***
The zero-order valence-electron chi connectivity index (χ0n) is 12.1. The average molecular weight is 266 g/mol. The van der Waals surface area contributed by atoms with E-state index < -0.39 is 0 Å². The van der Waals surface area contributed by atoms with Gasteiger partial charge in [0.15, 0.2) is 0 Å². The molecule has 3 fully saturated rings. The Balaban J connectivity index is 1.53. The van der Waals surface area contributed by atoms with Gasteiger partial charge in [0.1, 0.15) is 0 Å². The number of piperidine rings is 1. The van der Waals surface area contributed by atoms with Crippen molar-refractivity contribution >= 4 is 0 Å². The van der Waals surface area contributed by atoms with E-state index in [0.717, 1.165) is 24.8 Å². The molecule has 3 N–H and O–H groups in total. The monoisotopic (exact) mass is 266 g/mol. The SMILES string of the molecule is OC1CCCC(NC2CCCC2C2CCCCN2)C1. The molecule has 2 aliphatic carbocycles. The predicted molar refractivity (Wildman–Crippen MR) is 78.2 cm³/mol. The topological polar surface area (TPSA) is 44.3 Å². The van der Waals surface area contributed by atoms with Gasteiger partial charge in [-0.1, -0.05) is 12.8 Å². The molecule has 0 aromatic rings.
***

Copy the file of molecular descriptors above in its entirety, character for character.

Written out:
The zero-order valence-electron chi connectivity index (χ0n) is 12.1. The average molecular weight is 266 g/mol. The van der Waals surface area contributed by atoms with E-state index < -0.39 is 0 Å². The van der Waals surface area contributed by atoms with Gasteiger partial charge in [0.15, 0.2) is 0 Å². The molecule has 3 fully saturated rings. The Balaban J connectivity index is 1.53. The van der Waals surface area contributed by atoms with Gasteiger partial charge in [0.1, 0.15) is 0 Å². The number of piperidine rings is 1. The van der Waals surface area contributed by atoms with Crippen molar-refractivity contribution >= 4 is 0 Å². The van der Waals surface area contributed by atoms with E-state index in [0.717, 1.165) is 24.8 Å². The molecule has 3 N–H and O–H groups in total. The monoisotopic (exact) mass is 266 g/mol. The SMILES string of the molecule is OC1CCCC(NC2CCCC2C2CCCCN2)C1. The molecule has 2 aliphatic carbocycles. The predicted molar refractivity (Wildman–Crippen MR) is 78.2 cm³/mol. The topological polar surface area (TPSA) is 44.3 Å². The van der Waals surface area contributed by atoms with Gasteiger partial charge in [-0.1, -0.05) is 12.8 Å². The molecule has 0 aromatic rings.